Felton Friends of Locally Owned Water, a grassroots organization that fights to gain public control of the town’s water system, has put itself on the map when it comes to fighting privately owned corporation California American Water Co.
Over the past year, stories about Felton’s water fight have been featured in local media and in an entire chapter of the book, “Thirst: Fighting the Corporate Theft of Our Water,” published in March.
The small-town fight for water resounds far beyond its borders, especially when reports such as the International Water Management Institute’s projection of global water scarcity are released.
In a special issue on water privatization, Fortune magazine predicted that water promises to be one of the world’s greatest business opportunities and will be to the 21st century what oil was to the 20th: “The precious commodity that determines the wealth of nations.”
Since the 1990s, there has been an increase in the purchasing of publicly owned water systems by private companies, sparking the philosophical question: Is water a human right or a for-profit commodity?
Jim Mosher, director of the legal team for Felton Friends of Locally Owned Water, makes notes in front of the gate to Cal-Am’s Orchard Road tank. Lucjan Szewczyk/Press-Banner
Most of Santa Cruz County’s water is publicly owned. Why is it different for Felton? Felton has had a long history of private ownership dating back to the 1800s and hadn’t paid much attention to it until recently. In January 2002, Citizen Utilities Co. of California, owner of Felton’s water system, sold to Cal-Am.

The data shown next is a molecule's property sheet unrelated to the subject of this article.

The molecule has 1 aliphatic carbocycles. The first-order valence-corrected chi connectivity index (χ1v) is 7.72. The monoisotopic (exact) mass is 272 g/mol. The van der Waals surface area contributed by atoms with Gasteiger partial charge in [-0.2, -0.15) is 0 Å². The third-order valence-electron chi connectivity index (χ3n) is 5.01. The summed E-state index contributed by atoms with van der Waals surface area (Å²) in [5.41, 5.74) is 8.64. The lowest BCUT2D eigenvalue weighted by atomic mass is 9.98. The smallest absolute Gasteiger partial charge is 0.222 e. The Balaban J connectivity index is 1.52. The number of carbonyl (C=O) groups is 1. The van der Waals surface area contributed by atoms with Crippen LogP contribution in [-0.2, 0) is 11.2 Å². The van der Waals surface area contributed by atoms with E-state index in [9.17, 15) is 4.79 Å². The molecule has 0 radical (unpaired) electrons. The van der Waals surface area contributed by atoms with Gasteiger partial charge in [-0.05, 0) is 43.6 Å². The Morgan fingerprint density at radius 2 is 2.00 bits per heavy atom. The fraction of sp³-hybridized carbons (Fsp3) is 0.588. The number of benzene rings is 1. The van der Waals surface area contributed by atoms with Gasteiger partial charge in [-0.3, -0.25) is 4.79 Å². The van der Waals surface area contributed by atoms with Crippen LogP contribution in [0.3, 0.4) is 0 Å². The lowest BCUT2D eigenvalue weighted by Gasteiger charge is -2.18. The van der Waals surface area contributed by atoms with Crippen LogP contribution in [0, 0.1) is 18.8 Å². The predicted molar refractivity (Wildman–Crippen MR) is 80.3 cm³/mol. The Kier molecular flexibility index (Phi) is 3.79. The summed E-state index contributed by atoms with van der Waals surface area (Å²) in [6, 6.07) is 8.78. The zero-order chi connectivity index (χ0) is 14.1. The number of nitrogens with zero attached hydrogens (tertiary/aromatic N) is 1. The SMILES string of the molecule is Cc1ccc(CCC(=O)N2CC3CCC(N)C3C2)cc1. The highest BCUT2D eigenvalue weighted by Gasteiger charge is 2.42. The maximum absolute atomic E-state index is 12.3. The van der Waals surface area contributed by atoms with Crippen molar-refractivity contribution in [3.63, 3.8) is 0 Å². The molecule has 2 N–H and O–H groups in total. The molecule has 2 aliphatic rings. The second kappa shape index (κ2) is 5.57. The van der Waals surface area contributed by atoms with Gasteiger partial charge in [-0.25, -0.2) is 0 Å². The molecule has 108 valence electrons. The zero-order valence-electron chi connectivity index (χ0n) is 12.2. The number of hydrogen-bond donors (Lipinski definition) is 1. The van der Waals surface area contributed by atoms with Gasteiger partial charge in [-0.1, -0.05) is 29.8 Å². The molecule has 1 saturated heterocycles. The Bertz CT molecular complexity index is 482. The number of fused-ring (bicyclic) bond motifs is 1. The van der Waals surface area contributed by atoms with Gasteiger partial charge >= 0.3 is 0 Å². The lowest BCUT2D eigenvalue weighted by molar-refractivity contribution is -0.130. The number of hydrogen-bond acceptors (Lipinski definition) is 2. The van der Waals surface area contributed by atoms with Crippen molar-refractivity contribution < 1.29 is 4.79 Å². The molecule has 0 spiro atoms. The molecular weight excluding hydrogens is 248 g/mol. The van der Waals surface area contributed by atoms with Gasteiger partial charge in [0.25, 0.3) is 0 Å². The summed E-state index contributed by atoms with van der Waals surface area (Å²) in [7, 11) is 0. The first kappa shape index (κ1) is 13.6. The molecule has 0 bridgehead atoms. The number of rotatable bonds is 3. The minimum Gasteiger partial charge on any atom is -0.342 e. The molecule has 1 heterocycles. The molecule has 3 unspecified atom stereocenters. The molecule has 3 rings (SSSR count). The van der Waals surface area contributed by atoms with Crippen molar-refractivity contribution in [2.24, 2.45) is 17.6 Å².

Cal-Am is owned by American Water Works, which is owned by Thames Water Aqua Holdings, a subsidiary of multinational RWE Aktiengesellschaft of Germany. RWE is one of the largest for-profit water providers in the world.
A few months after purchasing Felton’s water system, Cal-Am wrote a letter to California’s Water Resources Control Board that stated: “At this time, we are anticipating an increased demand for water in the future. We have a new business locating to the Felton area that will require between 200-300 acre/feet annually to meet its water requirements.”
Several Felton residents became alarmed over the “new business” referred to in the letter.
“To put this in perspective,” said Jim Graham of FLOW, “the entire Felton customer base consumed only 422 acre-feet of water in 2001. An acre-foot contains 325,851 gallons. Some 200 to 300 acre-feet per year is equivalent to 65,170,200 to 97,755,300 gallons, or 178,548 to 267,822 gallons per day. What business could possibly require this much water?”
Some Felton residents wondered if a bottling company was coming to Felton, because the area generally has a surplus of water, making it a water gold mine. Evan Jacobs, community-relations manager of Cal-Am, said he doesn’t know what business the letter was referring to in 2002 but asserts that “California American Water does not, nor has it ever, intend to bottle water from Felton or the Santa Cruz Mountains.”
Additional concerns were sparked over a 74 percent rate hike, and several Felton residents got together to fight for public ownership of Felton water under the name of FLOW.
Jacobs said such rate increases are normal: “Water rates have increased throughout the county, from Davenport to Soquel Creek to the city of Santa Cruz to Scotts Valley to San Lorenzo Valley Water District. Every district has different rates because the cost of service is different in each area, as are the funding mechanisms.”